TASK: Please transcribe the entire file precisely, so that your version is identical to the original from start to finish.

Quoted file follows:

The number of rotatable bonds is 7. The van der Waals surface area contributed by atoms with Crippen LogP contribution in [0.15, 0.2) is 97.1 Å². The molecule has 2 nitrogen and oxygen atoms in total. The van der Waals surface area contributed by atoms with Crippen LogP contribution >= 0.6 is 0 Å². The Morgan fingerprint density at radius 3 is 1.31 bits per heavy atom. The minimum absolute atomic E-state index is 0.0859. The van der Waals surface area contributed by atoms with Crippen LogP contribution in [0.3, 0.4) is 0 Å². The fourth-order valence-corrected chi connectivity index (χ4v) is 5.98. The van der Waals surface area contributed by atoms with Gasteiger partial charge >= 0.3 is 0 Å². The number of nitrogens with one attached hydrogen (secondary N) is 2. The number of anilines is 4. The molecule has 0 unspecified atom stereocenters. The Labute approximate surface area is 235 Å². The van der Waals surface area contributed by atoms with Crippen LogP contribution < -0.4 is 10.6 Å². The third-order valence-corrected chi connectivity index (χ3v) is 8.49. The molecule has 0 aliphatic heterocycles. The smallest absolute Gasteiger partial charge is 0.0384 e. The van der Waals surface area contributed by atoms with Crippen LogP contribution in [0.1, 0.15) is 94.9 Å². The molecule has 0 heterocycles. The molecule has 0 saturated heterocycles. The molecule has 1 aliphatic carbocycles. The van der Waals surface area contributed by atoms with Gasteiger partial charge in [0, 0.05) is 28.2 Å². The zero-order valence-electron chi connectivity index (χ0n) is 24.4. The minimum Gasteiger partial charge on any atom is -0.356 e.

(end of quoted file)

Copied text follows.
The number of rotatable bonds is 7. The van der Waals surface area contributed by atoms with Crippen LogP contribution in [0.15, 0.2) is 97.1 Å². The molecule has 2 nitrogen and oxygen atoms in total. The van der Waals surface area contributed by atoms with Crippen LogP contribution >= 0.6 is 0 Å². The Morgan fingerprint density at radius 3 is 1.31 bits per heavy atom. The minimum absolute atomic E-state index is 0.0859. The van der Waals surface area contributed by atoms with Crippen LogP contribution in [0.3, 0.4) is 0 Å². The fourth-order valence-corrected chi connectivity index (χ4v) is 5.98. The van der Waals surface area contributed by atoms with Gasteiger partial charge >= 0.3 is 0 Å². The number of nitrogens with one attached hydrogen (secondary N) is 2. The number of anilines is 4. The molecule has 0 unspecified atom stereocenters. The Labute approximate surface area is 235 Å². The van der Waals surface area contributed by atoms with Crippen LogP contribution < -0.4 is 10.6 Å². The third-order valence-corrected chi connectivity index (χ3v) is 8.49. The molecule has 0 aliphatic heterocycles. The smallest absolute Gasteiger partial charge is 0.0384 e. The van der Waals surface area contributed by atoms with Crippen LogP contribution in [0.1, 0.15) is 94.9 Å². The molecule has 0 heterocycles. The molecule has 0 saturated heterocycles. The molecule has 1 aliphatic carbocycles. The van der Waals surface area contributed by atoms with Gasteiger partial charge in [0, 0.05) is 28.2 Å². The zero-order valence-electron chi connectivity index (χ0n) is 24.4. The minimum Gasteiger partial charge on any atom is -0.356 e.